Point Lookout: a free weekly publication of Chaco Canyon Consulting
Volume 17, Issue 8;   February 22, 2017: Heart with Mind

Heart with Mind

by

We say people have "heart" when they continue to pursue a goal despite obstacles that would discourage almost everyone. We say that people are stubborn when they continue to pursue a goal that we regard as unachievable. What are our choices when achieving the goal is difficult?
Heart with mind

To have heart is to pursue a goal with enthusiasm, resolve, and spirit even when everyone around you believes that you cannot do it, or worse, that the goal is inherently unachievable. When the pursuer succeeds, we regard the pursuit as admirable, and we say that the pursuer has heart. When the pursuer fails repeatedly, we regard the pursuit as foolhardy, and we say that the pursuer is stubborn, obsessed, or even stupid. It's easy to pass these judgments after we know the outcome.

We've all had the experience of pursuing a goal that people we respect have advised against. Sometimes we give up. Sometimes we hesitate. Sometimes we try anyway. Here are some suggestions for deciding what to do when others raise doubts.

Some dreams are unachievable
You may have heard, "If you can dream it, you can live it." While it's true of some dreams, there are many dreams that neither you nor anyone else alive today can ever live. Distinguishing livable dreams from fantasies can be difficult.
Two errors are most common. The first is believing that a perfectly achievable dream is unachievable. The second is believing that an unachievable dream is achievable. Be willing to make mistakes, for you surely will. Be willing to make mistakes,
for you surely will. And forgive
yourself when you do.
Forgive yourself when you make those mistakes, and learn from them.
Some people are reliving their lives through you
Some advice you receive from others is actually advice they wish they would have received earlier in their lives.
You need not follow all the advice you receive. You need not even thank the advisor, though it's often polite to do so. When you receive advice, consider the possibility that the advice might not actually be meant for you. It could be advice the advisor would have wanted to hear at some point in the past.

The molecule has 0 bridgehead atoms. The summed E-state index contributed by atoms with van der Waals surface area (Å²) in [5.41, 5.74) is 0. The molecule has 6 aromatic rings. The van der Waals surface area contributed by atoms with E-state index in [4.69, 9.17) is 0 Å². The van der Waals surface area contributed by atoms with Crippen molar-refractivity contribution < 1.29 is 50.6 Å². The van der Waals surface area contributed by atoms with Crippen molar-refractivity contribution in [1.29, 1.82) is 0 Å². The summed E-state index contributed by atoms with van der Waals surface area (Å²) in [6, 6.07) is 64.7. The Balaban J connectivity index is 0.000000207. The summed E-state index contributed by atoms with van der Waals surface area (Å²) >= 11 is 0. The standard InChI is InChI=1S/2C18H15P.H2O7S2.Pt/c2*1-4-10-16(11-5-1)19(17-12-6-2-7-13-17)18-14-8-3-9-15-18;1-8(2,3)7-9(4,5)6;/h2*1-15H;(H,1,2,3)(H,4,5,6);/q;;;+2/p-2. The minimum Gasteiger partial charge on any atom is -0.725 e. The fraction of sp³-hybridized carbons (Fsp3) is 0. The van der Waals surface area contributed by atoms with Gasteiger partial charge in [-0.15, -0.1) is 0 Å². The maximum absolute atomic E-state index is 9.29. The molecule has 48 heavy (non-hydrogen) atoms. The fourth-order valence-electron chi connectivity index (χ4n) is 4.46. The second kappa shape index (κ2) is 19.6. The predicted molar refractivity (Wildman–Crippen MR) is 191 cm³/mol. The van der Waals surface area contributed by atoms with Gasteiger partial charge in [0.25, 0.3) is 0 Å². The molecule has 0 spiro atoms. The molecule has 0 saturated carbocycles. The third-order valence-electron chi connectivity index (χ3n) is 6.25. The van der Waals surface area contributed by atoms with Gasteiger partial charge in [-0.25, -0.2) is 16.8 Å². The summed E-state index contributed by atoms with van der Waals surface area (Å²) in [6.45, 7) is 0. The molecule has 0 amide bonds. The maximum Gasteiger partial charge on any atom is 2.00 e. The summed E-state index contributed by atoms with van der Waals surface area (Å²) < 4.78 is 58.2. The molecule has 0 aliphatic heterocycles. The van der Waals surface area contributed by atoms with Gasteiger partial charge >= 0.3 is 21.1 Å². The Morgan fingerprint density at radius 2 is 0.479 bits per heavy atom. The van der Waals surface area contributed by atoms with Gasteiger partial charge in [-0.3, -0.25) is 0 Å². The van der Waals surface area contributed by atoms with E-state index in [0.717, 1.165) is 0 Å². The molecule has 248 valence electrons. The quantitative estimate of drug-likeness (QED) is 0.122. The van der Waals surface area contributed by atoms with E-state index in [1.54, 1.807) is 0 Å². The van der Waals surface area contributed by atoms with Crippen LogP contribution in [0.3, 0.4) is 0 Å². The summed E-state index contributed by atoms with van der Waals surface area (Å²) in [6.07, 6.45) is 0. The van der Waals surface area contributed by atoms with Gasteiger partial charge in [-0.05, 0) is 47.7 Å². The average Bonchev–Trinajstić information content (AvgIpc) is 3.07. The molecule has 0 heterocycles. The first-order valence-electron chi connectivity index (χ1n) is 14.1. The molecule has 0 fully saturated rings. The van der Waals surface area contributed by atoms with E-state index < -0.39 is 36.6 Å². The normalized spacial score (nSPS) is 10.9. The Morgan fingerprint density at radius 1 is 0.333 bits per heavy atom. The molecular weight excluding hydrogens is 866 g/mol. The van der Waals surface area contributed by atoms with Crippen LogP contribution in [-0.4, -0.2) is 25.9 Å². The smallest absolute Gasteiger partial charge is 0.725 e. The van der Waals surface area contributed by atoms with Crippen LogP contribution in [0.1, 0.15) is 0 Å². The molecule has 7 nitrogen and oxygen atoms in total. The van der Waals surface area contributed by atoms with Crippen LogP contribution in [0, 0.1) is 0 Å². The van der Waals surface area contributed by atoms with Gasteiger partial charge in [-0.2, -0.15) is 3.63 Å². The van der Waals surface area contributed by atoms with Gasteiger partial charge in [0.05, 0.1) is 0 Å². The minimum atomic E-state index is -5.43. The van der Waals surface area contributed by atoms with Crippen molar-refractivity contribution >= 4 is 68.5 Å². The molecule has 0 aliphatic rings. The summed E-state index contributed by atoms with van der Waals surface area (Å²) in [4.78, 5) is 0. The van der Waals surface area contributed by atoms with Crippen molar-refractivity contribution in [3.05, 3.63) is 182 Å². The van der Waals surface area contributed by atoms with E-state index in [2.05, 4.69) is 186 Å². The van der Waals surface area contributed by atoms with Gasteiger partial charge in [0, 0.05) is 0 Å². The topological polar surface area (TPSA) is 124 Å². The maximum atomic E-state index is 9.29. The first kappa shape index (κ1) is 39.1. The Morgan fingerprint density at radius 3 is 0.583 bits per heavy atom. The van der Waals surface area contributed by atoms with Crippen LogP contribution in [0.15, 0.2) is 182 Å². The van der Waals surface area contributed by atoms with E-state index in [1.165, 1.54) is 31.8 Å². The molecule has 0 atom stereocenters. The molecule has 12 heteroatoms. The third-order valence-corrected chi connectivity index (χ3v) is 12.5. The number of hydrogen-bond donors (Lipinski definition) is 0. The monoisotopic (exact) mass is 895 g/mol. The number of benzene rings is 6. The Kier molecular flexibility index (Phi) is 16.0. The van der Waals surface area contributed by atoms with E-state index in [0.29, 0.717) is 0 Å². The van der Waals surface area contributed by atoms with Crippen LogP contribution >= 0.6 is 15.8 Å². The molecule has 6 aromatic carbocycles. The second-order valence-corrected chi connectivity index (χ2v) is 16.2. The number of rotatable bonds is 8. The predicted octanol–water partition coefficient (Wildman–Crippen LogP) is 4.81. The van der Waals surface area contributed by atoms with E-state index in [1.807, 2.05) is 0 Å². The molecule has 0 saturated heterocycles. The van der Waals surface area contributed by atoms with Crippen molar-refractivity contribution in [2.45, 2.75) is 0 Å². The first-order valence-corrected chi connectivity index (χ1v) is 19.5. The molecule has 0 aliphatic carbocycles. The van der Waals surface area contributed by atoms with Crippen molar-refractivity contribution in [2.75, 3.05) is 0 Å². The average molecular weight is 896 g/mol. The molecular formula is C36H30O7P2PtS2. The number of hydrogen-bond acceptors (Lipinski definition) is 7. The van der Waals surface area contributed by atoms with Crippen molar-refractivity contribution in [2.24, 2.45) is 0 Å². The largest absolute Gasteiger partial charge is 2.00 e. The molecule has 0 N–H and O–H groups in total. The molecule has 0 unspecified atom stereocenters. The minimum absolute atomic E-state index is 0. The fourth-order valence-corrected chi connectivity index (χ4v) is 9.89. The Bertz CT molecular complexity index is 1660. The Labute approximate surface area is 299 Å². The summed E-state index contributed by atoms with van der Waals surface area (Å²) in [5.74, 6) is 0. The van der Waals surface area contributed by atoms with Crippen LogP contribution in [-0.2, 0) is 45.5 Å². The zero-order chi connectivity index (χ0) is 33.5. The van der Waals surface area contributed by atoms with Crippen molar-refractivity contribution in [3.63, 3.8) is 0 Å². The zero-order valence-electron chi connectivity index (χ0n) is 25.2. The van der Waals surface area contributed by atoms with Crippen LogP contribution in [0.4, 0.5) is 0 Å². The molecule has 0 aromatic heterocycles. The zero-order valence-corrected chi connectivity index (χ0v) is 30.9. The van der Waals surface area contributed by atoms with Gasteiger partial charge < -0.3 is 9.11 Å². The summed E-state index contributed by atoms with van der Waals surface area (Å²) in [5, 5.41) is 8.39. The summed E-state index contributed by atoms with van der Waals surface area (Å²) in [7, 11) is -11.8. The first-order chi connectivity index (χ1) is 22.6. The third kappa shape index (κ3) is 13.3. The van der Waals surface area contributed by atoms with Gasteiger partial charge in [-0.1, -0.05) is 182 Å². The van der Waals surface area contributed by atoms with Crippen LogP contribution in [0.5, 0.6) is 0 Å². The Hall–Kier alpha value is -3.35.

It's your decision
Whether you press ahead, or change direction just a bit, or strike out in an entirely different direction, it's your decision — a decision you must live with.
You own your decision and all its consequences. Accepting or rejecting the advice of others doesn't change who owns the decision.

Now a word about failure. Sometimes we fail when we try to achieve something. Failures can be costly. When the cost of failure is mainly emotional, we do have what we need to pay the bill. It's called "heart." People with heart find a way forward, somehow, even if they perhaps adjust their direction. There is another currency that many people use to pay that bill. It's called "discouragement." It is a counterfeit currency. Discouragement doesn't pay the bill. The pain remains. Heart alone can find a way forward. Go to top Top  Next issue: Yet More Obstacles to Finding the Reasons Why  Next Issue

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More articles on Emotions at Work:

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In project work, we often make decisions with incomplete information. Sometimes we narrow the options to a few, examine their strengths and risks, and make a choice. In our deliberations, some advocates use a technique called the Straw Man fallacy. It threatens the soundness of the decision, and its use is very common.
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Not feeling heard can feel like an attack, even when there was no attack, and then conversation can quickly turn to war. Here are some tips for hearing your conversation partner and for conveying the message that you actually did hear.
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Threats are one form of communication common to many organizational cultures, especially as pressure mounts. Understanding the varieties of threats can be helpful in determining a response that fits for you.
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Recent research has discovered a class of human limitations that constrain our ability to exert self-control and to make wise decisions. Accounting for these effects when we construct agendas can make meetings more productive and save us from ourselves.
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When you feel that a colleague has lost professional respect for you — or never really had respect for you — what can you do about it? Check your conclusions, check whether it's about you, and ask for a dialog.

See also Emotions at Work and Personal, Team, and Organizational Effectiveness for more related articles.

Forthcoming issues of Point Lookout

Cracking walnuts with a nutcrackerComing February 1: The Big Power of Little Words
Big, fancy words, like commensurate or obfuscation, tend to be more noticed than the little everyday words, like yet or best. That might be why the little words can be so much more powerful, steering conversations where their users want them to go. Available here and by RSS on February 1.
Two bull elk sparring in Grand Teton National Park, WyomingAnd on February 8: Kerfuffles That Seem Like Something More
Much of what we regard as political conflict is a series of squabbles commonly called kerfuffles. They captivate us while they're underway, but after a month or two they're forgotten. Why do they happen? Why do they persist? Available here and by RSS on February 8.

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